Credit: Isaac Newton Institute for Mathematical Sciences, Cambridge
Sir John Kingman FRS
John Kingman is a mathematician who has conducted important work in the field of stochastic analysis — the study of systems that evolve in a probabilistic fashion. A prominent statistician, he has also applied his expertise further afield to lay the foundations of what is now known as the coalescent theory of population genetics.
Amongst his many significant contributions to the field of probability theory, perhaps the work with the most lasting impact has been his study of regenerative phenomena — processes with identical starting points that have statistically independent outcomes. John is also known for his work on queuing theory, a highly analytical branch of mathematics with wide-ranging applications in the handling and management of data.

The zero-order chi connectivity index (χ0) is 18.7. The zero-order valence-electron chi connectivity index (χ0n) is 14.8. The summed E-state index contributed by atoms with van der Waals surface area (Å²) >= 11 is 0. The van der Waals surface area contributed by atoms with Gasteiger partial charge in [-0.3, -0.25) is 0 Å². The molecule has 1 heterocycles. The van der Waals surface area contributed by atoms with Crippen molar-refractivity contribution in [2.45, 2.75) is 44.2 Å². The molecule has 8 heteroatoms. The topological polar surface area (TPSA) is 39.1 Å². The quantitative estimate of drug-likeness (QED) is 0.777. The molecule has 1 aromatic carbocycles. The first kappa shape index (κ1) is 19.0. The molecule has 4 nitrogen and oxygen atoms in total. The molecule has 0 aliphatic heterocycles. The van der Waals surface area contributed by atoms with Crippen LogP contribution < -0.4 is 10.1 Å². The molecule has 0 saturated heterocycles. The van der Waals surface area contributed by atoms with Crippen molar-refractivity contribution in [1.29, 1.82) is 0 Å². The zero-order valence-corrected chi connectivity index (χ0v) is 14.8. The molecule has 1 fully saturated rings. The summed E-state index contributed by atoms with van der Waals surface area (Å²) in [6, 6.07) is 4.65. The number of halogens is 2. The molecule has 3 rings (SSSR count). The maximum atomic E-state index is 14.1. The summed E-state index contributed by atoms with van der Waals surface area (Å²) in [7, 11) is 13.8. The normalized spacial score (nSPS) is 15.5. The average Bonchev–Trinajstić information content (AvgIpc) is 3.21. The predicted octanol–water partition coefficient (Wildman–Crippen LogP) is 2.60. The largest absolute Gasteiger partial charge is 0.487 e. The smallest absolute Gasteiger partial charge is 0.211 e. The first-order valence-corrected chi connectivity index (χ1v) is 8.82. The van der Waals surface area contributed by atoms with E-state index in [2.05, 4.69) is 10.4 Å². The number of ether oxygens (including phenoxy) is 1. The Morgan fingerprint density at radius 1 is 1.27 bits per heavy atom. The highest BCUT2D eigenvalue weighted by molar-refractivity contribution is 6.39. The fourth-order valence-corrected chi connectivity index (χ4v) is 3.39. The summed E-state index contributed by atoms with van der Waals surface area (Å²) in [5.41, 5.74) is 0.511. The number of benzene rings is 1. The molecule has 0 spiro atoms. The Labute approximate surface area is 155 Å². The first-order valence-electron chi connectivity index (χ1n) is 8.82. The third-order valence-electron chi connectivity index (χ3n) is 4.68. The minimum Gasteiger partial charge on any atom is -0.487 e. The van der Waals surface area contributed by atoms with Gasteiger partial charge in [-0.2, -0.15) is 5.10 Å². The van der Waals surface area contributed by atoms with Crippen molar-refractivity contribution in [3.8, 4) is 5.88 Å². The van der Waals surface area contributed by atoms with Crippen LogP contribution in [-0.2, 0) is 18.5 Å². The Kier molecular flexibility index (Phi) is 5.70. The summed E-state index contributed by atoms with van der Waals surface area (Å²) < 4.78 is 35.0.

A former President of the Royal Statistical Society, John set up the Statistics Commission in 2000 to monitor official statistics in the United Kingdom, and served as its Chairman until 2003. He received his knighthood in 1985 for his work with the Science and Engineering Research Council, which he chaired from 1981.
Interest and expertise
Organismal biology, evolution and ecology
Random processes, Markov processes, Queues, Subadditive ergodic theorem, Population genetics, Coalescent
In recognition of his distinguished researches on queuing theory, on regenerative phenomena, and on mathematical genetics.